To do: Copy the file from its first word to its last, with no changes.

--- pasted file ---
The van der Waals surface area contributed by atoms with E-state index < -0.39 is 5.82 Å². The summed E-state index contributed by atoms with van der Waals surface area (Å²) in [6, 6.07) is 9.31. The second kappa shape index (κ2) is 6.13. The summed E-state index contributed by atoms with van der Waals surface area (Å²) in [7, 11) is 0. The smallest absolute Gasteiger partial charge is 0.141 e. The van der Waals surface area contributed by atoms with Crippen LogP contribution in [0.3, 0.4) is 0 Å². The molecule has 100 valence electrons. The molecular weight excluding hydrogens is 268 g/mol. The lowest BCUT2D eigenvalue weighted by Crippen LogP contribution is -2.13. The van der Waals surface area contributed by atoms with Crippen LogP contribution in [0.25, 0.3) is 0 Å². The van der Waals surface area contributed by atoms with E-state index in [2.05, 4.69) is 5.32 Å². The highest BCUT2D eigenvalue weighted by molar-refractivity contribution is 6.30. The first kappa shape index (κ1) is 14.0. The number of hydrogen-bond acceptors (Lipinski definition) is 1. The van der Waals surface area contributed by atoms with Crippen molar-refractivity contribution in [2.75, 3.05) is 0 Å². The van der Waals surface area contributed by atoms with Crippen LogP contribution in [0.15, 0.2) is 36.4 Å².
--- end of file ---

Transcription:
The van der Waals surface area contributed by atoms with E-state index < -0.39 is 5.82 Å². The summed E-state index contributed by atoms with van der Waals surface area (Å²) in [6, 6.07) is 9.31. The second kappa shape index (κ2) is 6.13. The summed E-state index contributed by atoms with van der Waals surface area (Å²) in [7, 11) is 0. The smallest absolute Gasteiger partial charge is 0.141 e. The van der Waals surface area contributed by atoms with Crippen LogP contribution in [0.3, 0.4) is 0 Å². The molecule has 100 valence electrons. The molecular weight excluding hydrogens is 268 g/mol. The lowest BCUT2D eigenvalue weighted by Crippen LogP contribution is -2.13. The van der Waals surface area contributed by atoms with Crippen LogP contribution in [0.25, 0.3) is 0 Å². The van der Waals surface area contributed by atoms with E-state index in [2.05, 4.69) is 5.32 Å². The highest BCUT2D eigenvalue weighted by molar-refractivity contribution is 6.30. The first kappa shape index (κ1) is 14.0. The number of hydrogen-bond acceptors (Lipinski definition) is 1. The van der Waals surface area contributed by atoms with Crippen molar-refractivity contribution in [2.75, 3.05) is 0 Å². The van der Waals surface area contributed by atoms with Crippen LogP contribution in [0.15, 0.2) is 36.4 Å².